How Do EAS Labels Work?

Electronic article surveillance, or EAS, is a type of technology that prevents shoplifting. EAS is most often used in anti-theft systems in retail stores but can also be found in libraries and office buildings. EAS usually involves three components:

  • At least one electronic antenna
  • A deactivator or detacher
  • An electronic tag

The antenna is typically found in EAS system pedestals installed at a store’s entrances. Though tags used to only be available in clunky form factors with limited applications, today you can use EAS labels that come in a range of shapes and sizes. Suited to high-volume, low-value merchandise like books, CDs, hardware, non-perishable groceries, cosmetics and pharmaceuticals, EAS labels are available in both acousto-magnetic (AM) and radio-frequency (RF) systems.

How EAS Labels Work

EAS labels work the same way EAS tags do: they stay in constant communication with a store’s EAS system and trigger an alarm to sound if they pass the EAS pedestals without being properly deactivated. Unlike EAS tags, EAS labels are essentially flat stickers and can be easily and quickly adhered to products.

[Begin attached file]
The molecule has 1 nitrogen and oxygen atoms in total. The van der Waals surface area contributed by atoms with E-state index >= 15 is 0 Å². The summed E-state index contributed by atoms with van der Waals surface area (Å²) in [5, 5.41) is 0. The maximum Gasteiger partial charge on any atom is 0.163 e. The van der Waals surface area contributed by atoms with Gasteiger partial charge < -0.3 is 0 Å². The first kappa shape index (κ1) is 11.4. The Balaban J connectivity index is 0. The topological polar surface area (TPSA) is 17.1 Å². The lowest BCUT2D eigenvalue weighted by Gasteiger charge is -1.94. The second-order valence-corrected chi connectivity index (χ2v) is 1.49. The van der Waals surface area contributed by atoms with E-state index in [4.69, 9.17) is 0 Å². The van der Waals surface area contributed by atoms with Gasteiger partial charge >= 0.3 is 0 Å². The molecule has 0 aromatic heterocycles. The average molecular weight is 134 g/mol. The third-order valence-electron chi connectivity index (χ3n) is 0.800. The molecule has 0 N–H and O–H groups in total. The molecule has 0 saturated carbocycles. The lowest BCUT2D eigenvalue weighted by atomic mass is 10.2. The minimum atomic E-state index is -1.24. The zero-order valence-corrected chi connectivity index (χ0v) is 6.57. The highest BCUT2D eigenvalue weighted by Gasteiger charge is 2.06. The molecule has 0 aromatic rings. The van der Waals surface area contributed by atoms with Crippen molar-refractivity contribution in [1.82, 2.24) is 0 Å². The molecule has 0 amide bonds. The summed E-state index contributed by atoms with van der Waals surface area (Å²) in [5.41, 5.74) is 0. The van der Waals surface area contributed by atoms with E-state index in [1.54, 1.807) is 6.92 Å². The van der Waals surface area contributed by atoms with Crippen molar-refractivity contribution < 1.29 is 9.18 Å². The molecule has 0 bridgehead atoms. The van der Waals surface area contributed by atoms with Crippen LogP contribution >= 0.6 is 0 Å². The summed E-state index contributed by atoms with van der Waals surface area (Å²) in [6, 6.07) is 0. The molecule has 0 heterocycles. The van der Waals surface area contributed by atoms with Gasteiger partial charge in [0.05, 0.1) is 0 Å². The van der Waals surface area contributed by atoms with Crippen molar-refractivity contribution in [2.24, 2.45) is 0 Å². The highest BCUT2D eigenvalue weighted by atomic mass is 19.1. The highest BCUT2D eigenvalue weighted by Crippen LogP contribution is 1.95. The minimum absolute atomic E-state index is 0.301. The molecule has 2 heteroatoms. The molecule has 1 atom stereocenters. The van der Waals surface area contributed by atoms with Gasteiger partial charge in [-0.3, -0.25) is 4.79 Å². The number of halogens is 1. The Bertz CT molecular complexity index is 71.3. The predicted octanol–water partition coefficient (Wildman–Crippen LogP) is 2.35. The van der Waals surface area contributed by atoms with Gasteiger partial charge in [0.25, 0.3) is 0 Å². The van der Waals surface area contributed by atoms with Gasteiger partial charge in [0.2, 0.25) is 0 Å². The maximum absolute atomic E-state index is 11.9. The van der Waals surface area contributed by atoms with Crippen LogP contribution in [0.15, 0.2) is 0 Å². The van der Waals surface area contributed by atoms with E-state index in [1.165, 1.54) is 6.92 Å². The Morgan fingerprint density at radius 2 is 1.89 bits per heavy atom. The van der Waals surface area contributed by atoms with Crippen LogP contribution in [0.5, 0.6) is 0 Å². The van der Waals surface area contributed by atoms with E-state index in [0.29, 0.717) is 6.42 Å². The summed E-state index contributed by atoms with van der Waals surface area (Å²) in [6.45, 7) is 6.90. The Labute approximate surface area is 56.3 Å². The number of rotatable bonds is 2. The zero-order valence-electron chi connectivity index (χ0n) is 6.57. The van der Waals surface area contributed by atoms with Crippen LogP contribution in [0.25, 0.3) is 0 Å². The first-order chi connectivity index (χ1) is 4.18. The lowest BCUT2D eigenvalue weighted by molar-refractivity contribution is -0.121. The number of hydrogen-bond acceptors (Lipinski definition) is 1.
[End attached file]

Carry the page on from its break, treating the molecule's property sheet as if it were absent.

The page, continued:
The adhesive side of an EAS label has a printed circuit that contains all the technology needed to make it work with an EAS system. The only requirements are that the printed circuit must remain undamaged, and the EAS label must be placed on a flat surface and not folded or bent.

It is recommended that you avoid sticking the EAS label on or near metallic items, as to not disturb the printed circuit. Just like EAS tags, you only need one EAS label per item.

Protect Your Merchandise with CONTROLTEK EAS Labels

Our high-performance EAS labels can help you protect a variety of products in flexible and unobtrusive ways. We offer EAS labels in different shapes and sizes with custom color and printing options, as well as specialty materials and glues for food packaging, health and beauty, apparel, electronics and other versatile uses.

Why Software Updates are Vital

Though it can be annoying to have to restart your device to install a system update, it’s much better than the alternative: leaving your computer or mobile device vulnerable to attack. In fact, the notorious WannaCry ransomware attack targeted computers that had not been updated to the latest version of Windows. Regularly updating your software is the easiest way to make sure you are protected from known software vulnerabilities.

How‌ ‌Do‌ ‌EAS‌ ‌Tags‌ ‌Work?‌

Electronic article surveillance, or EAS, is a type of technology that prevents shoplifting. EAS is most often used in anti-theft systems in retail stores but can also be found in libraries and office buildings. EAS usually involves three components: